[Skip to Content]
Access to paid content on this site is currently suspended due to excessive activity being detected from your IP address 54.211.191.72. Please contact the publisher to request reinstatement.
[Skip to Content Landing]
Article
March 13, 1987

Recovery of Human Immunodeficiency Virus From Serum

Author Affiliations

Cancer Research Institute University of Caligornia School of Medicine San Francisco

Cancer Research Institute University of Caligornia School of Medicine San Francisco

JAMA. 1987;257(10):1327. doi:10.1001/jama.1987.03390100065011
Abstract

To the Editor.—  Our laboratory has reported the isolation of the human immunodeficiency virus (HIV) from peripheral mononuclear blood cells (PMCs) from over 300 individuals with the acquired immunodeficiency syndrome (AIDS) or AIDS-related conditions and from asymptomatic individuals from the risk groups.1,2 We have also isolated the AIDS virus from a variety of body fluids, including serum, plasma, tears, urine, saliva, and genital secretions.3,4 We now report the results of a survey of serum samples from 78 randomly selected, seropositive individuals, of whom about 30% were asymptomatic. Infectious virus was recovered from the serum of 20 (25.6%) of these individuals and was generally present in low titers. Only undiluted serum (not a tenfold dilution) yielded infectious virus as detected by assays on uninfected PMCs.2 In one serum sample, 25000 infectious particles per milliliter were detected as measured by end dilution of the serum. This sample came from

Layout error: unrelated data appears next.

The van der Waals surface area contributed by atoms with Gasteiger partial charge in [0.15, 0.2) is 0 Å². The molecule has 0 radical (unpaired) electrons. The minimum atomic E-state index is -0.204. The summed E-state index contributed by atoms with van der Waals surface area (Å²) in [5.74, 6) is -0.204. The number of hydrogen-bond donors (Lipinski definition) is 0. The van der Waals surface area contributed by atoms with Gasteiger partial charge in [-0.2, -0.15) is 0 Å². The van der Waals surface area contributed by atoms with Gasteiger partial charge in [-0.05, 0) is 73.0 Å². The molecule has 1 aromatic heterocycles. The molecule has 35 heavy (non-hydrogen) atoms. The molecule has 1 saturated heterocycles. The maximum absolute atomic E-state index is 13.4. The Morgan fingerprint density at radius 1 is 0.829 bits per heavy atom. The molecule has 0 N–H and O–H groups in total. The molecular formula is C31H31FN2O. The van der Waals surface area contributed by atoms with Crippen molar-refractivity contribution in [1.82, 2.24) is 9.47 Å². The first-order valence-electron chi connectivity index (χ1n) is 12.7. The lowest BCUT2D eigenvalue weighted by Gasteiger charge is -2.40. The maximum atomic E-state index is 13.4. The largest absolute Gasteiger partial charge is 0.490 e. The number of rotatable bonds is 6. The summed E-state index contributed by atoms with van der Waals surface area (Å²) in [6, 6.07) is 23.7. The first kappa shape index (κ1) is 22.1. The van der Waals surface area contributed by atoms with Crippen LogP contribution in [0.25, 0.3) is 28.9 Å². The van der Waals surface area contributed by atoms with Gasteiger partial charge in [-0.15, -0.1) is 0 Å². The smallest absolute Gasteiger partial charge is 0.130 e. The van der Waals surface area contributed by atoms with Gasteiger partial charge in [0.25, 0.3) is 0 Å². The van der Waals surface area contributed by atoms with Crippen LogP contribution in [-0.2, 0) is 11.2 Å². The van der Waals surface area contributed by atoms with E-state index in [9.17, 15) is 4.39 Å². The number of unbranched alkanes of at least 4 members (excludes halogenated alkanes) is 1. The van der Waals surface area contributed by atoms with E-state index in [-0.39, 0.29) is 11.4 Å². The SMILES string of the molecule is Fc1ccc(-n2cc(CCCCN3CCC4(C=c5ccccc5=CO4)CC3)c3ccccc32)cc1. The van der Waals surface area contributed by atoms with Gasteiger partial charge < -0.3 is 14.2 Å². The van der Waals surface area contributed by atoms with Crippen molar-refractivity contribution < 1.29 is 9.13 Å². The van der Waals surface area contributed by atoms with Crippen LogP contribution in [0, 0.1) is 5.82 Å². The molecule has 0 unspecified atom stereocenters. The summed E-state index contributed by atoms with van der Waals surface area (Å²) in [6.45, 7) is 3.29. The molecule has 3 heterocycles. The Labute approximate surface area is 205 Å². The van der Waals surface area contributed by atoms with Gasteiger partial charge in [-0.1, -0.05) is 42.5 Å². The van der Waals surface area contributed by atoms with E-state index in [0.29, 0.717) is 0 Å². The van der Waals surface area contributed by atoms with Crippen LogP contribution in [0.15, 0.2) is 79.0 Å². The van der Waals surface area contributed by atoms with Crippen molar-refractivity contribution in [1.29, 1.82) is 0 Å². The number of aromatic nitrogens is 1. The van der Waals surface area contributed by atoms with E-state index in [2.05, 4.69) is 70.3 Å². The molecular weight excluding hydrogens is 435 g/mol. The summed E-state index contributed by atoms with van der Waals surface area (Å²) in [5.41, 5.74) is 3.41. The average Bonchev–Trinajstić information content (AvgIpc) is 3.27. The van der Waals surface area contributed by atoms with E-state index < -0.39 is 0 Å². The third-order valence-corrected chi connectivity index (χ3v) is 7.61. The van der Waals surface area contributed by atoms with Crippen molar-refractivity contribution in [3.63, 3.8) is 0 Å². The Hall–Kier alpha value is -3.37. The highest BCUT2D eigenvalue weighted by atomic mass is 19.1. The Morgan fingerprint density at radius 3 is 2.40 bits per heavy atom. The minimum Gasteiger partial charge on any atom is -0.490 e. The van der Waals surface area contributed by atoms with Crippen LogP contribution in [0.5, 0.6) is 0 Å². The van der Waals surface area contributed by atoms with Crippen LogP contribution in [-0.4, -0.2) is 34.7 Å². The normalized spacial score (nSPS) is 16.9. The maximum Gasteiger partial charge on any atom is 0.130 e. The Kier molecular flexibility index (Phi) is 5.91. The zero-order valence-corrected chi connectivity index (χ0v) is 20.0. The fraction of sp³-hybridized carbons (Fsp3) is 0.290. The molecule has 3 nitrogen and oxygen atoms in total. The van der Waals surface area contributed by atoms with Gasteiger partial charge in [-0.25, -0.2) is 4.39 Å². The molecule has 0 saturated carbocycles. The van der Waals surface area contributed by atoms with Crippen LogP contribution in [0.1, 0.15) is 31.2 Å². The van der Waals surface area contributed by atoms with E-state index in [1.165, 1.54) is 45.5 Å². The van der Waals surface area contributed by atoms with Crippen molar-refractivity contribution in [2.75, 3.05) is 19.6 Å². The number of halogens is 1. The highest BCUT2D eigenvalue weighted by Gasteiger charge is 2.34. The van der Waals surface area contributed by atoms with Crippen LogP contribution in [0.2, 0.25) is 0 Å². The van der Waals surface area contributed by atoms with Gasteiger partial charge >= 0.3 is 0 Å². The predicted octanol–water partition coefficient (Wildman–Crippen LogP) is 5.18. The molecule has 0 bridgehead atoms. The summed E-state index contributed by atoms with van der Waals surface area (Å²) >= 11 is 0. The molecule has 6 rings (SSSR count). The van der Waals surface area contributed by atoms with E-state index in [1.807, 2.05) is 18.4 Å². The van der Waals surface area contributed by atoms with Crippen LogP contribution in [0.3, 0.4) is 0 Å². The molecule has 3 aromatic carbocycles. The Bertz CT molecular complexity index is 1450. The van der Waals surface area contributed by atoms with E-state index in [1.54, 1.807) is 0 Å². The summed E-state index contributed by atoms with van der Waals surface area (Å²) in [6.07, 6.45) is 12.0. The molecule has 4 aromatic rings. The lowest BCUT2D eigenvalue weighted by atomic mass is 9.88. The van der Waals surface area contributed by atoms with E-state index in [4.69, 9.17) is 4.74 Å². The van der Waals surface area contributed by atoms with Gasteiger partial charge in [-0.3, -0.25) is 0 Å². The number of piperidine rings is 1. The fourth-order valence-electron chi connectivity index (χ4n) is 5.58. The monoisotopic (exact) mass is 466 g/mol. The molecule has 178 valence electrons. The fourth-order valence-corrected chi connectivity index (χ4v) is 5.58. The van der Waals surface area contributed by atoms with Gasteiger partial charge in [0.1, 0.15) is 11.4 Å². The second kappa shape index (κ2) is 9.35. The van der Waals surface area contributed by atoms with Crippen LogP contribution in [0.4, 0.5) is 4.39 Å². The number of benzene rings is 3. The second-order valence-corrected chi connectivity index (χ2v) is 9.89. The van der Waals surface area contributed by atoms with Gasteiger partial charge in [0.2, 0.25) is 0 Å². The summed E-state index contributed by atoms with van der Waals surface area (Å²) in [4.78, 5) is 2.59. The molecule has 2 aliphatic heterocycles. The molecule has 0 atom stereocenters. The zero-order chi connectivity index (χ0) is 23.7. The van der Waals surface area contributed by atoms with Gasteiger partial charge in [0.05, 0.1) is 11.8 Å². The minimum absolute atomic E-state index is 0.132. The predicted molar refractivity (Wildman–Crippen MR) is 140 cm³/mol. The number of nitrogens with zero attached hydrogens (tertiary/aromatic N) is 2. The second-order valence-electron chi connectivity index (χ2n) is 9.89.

×